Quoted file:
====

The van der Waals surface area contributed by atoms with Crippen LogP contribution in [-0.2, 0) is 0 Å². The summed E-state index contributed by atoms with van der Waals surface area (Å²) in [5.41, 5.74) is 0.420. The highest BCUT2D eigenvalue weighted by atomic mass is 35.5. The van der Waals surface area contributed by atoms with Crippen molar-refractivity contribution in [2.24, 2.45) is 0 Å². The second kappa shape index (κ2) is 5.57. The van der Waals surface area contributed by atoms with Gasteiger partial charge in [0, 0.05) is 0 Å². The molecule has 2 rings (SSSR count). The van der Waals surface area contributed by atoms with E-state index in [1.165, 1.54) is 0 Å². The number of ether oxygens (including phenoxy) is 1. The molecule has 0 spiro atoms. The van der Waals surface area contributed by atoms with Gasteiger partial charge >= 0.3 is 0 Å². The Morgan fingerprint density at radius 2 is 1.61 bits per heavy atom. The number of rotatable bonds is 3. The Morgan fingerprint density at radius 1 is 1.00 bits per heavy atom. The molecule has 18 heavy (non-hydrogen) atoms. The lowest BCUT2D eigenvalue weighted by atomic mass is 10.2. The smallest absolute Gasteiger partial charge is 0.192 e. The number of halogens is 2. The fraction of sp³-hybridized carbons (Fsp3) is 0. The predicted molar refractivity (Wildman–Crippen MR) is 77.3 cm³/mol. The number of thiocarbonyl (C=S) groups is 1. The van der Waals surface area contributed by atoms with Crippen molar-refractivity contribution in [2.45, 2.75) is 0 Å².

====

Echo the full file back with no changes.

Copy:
The van der Waals surface area contributed by atoms with Crippen LogP contribution in [-0.2, 0) is 0 Å². The summed E-state index contributed by atoms with van der Waals surface area (Å²) in [5.41, 5.74) is 0.420. The highest BCUT2D eigenvalue weighted by atomic mass is 35.5. The van der Waals surface area contributed by atoms with Crippen molar-refractivity contribution in [2.24, 2.45) is 0 Å². The second kappa shape index (κ2) is 5.57. The van der Waals surface area contributed by atoms with Gasteiger partial charge in [0, 0.05) is 0 Å². The molecule has 2 rings (SSSR count). The van der Waals surface area contributed by atoms with E-state index in [1.165, 1.54) is 0 Å². The number of ether oxygens (including phenoxy) is 1. The molecule has 0 spiro atoms. The van der Waals surface area contributed by atoms with Gasteiger partial charge >= 0.3 is 0 Å². The Morgan fingerprint density at radius 2 is 1.61 bits per heavy atom. The number of rotatable bonds is 3. The Morgan fingerprint density at radius 1 is 1.00 bits per heavy atom. The molecule has 18 heavy (non-hydrogen) atoms. The lowest BCUT2D eigenvalue weighted by atomic mass is 10.2. The smallest absolute Gasteiger partial charge is 0.192 e. The number of halogens is 2. The fraction of sp³-hybridized carbons (Fsp3) is 0. The predicted molar refractivity (Wildman–Crippen MR) is 77.3 cm³/mol. The number of thiocarbonyl (C=S) groups is 1. The van der Waals surface area contributed by atoms with Crippen molar-refractivity contribution in [2.45, 2.75) is 0 Å².